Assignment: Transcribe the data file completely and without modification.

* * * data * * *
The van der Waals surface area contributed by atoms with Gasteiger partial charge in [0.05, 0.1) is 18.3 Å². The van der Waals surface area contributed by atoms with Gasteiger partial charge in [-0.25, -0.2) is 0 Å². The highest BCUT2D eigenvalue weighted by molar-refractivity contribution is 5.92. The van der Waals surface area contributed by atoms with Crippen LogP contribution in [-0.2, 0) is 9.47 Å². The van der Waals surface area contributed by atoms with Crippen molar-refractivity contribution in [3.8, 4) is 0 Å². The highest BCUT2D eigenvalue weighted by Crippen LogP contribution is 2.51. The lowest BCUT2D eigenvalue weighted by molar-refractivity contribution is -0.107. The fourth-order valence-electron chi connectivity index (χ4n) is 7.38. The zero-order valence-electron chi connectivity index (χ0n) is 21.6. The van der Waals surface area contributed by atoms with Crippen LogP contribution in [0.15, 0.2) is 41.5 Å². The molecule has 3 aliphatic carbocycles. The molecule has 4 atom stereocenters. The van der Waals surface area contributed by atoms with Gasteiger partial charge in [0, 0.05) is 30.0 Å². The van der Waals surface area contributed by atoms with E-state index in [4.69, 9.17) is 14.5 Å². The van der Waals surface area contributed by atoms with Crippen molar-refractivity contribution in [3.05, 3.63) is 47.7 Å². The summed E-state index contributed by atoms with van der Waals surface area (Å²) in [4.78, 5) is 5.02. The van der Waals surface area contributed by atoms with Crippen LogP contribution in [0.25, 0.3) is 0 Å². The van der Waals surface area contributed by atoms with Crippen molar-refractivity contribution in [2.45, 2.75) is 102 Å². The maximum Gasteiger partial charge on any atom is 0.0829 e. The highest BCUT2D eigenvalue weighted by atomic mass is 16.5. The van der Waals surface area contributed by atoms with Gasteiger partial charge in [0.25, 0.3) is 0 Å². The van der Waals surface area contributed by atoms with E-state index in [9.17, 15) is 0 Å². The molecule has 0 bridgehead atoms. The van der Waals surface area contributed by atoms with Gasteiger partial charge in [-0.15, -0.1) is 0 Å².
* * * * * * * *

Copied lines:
The van der Waals surface area contributed by atoms with Gasteiger partial charge in [0.05, 0.1) is 18.3 Å². The van der Waals surface area contributed by atoms with Gasteiger partial charge in [-0.25, -0.2) is 0 Å². The highest BCUT2D eigenvalue weighted by molar-refractivity contribution is 5.92. The van der Waals surface area contributed by atoms with Crippen LogP contribution in [-0.2, 0) is 9.47 Å². The van der Waals surface area contributed by atoms with Crippen molar-refractivity contribution in [3.8, 4) is 0 Å². The highest BCUT2D eigenvalue weighted by Crippen LogP contribution is 2.51. The lowest BCUT2D eigenvalue weighted by molar-refractivity contribution is -0.107. The fourth-order valence-electron chi connectivity index (χ4n) is 7.38. The zero-order valence-electron chi connectivity index (χ0n) is 21.6. The van der Waals surface area contributed by atoms with Crippen LogP contribution in [0.15, 0.2) is 41.5 Å². The molecule has 3 aliphatic carbocycles. The molecule has 4 atom stereocenters. The van der Waals surface area contributed by atoms with Gasteiger partial charge in [0, 0.05) is 30.0 Å². The van der Waals surface area contributed by atoms with E-state index in [4.69, 9.17) is 14.5 Å². The van der Waals surface area contributed by atoms with Crippen molar-refractivity contribution in [3.05, 3.63) is 47.7 Å². The summed E-state index contributed by atoms with van der Waals surface area (Å²) in [4.78, 5) is 5.02. The van der Waals surface area contributed by atoms with Crippen LogP contribution in [0.25, 0.3) is 0 Å². The van der Waals surface area contributed by atoms with Crippen molar-refractivity contribution in [2.45, 2.75) is 102 Å². The maximum Gasteiger partial charge on any atom is 0.0829 e. The highest BCUT2D eigenvalue weighted by atomic mass is 16.5. The van der Waals surface area contributed by atoms with Gasteiger partial charge in [0.25, 0.3) is 0 Å². The van der Waals surface area contributed by atoms with E-state index in [9.17, 15) is 0 Å². The molecule has 0 bridgehead atoms. The van der Waals surface area contributed by atoms with Gasteiger partial charge in [-0.15, -0.1) is 0 Å².